Nigerian fintech startup Anchor gets $1 million for its banking-as-a-service play

August 29, 2022
2 min read

The news

  • Nigerian fintech startup, Anchor has come out of stealth with the announcement of its $1 million pre-seed funding. 
  • The startup, founded by Segun Adeyemi, Olamide Sobowale, and Gbekeloluwa Olufotebi, helps businesses provide services such as payments, savings, and card issuance, among others. 
  • Investors in the round include Y Combinator, Byld Ventures, Luno Expeditions, Niche Capital, Mountain Peak Capital, and Emmanuel Okeleji, Seamless HR CEO.

In February 2022, Nigerian fintech startup, Flutterwave unveiled its new logo and dashboard at the Flutterwave 3.0 event, but that was not all that the startup revealed. It disclosed that it was now set to enable startups to embed financial products into their core offerings. Consequently, businesses could issue cards and provide wallets without worrying about compliance issues. 

However, the fintech unicorn is hardly the only business that sees a massive opportunity. Startups like Anchor also see the opportunity, and after a few months of testing their product with a limited number of users have announced their pre-seed round.

Co-Founder and CEO Adeyemi is no newcomer to the fintech space, having built and sold Amplify to Carbon before moving to JUMO as its Nigeria country manager. Although Anchor only conducted its private beta this year, it got into Y Combinator and reportedly got more than 30 startups, including Pivo and Pennee, to use it.

Additionally, the startup has reported a 200% month-on-month growth rate as it supposedly handles transactions worth millions of dollars. With intense competition in Nigeria’s fintech space, startups need to set themselves apart from the pack, and Adeyemi believes that the founding team's experience is a bonus.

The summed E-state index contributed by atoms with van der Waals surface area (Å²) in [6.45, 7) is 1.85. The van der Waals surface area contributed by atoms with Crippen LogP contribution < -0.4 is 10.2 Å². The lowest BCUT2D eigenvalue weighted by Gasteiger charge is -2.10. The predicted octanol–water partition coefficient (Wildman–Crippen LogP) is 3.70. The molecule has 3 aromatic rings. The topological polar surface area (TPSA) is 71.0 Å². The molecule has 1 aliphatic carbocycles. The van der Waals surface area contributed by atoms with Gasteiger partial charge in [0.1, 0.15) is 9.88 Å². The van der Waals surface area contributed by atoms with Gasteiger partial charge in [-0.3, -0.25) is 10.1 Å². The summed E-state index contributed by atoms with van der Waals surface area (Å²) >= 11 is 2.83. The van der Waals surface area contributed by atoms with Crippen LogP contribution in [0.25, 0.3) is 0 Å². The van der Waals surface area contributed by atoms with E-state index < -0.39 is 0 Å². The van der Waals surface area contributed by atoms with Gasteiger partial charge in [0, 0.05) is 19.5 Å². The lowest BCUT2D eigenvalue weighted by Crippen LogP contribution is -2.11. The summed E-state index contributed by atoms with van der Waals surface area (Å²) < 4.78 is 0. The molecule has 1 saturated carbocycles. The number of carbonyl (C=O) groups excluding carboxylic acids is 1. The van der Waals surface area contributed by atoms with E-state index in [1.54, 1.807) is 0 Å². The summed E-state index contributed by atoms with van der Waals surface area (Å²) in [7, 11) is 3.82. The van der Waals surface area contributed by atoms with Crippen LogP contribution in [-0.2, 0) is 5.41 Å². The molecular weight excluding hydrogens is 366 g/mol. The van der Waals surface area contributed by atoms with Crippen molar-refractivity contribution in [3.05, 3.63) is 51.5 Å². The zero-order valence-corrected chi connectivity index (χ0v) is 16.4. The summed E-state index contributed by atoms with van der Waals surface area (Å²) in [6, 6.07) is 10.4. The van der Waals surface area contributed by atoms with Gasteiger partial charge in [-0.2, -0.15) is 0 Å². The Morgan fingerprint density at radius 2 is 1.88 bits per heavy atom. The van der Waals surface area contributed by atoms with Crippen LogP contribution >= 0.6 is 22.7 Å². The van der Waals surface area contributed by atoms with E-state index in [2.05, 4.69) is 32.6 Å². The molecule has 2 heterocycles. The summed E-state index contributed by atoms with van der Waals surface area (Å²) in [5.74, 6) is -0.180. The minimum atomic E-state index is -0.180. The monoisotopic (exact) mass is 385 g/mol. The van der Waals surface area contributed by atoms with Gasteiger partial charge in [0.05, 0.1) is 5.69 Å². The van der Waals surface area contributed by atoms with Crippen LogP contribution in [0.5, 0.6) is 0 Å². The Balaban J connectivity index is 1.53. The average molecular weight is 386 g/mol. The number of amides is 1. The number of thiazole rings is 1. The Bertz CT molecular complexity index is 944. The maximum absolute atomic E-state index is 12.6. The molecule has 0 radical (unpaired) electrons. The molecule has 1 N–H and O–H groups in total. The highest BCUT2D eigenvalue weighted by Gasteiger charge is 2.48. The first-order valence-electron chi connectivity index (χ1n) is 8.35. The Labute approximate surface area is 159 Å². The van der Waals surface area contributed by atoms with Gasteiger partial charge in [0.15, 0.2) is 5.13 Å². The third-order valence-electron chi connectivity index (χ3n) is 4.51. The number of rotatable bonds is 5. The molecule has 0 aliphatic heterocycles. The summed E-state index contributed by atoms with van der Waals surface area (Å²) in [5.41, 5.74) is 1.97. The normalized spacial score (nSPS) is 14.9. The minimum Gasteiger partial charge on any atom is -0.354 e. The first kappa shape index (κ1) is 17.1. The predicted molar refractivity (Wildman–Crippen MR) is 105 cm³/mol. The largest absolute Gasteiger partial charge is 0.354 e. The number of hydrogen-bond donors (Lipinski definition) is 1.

Speaking to TechCrunch, he said, “There’s an understanding of the space as founders and the core team building this. We have seen first-hand the painful process of closing banking partnerships, negotiating third-party contracts, and obtaining regulatory approvals. And more generally, the extensive time and effort required to launch financial products.

“We optimise for speed of go to market while at the same time, we don’t compromise on security and scalability. So there are a lot of use cases we’ve built for, that if you start from scratch, it will take you some time to get started.”

While the experience of its founders could work in its favour, one must remember that Nigeria’s fintech space is still nascent. With frequent regulatory onslaughts and numerous players serving a few people, experience alone will not count.

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Accidental writer, covering Africa's startup landscape and its heroes. Find me on Twitter @chigo_nwokoma.
Accidental writer, covering Africa's startup landscape and its heroes. Find me on Twitter @chigo_nwokoma.
Accidental writer, covering Africa's startup landscape and its heroes. Find me on Twitter @chigo_nwokoma.

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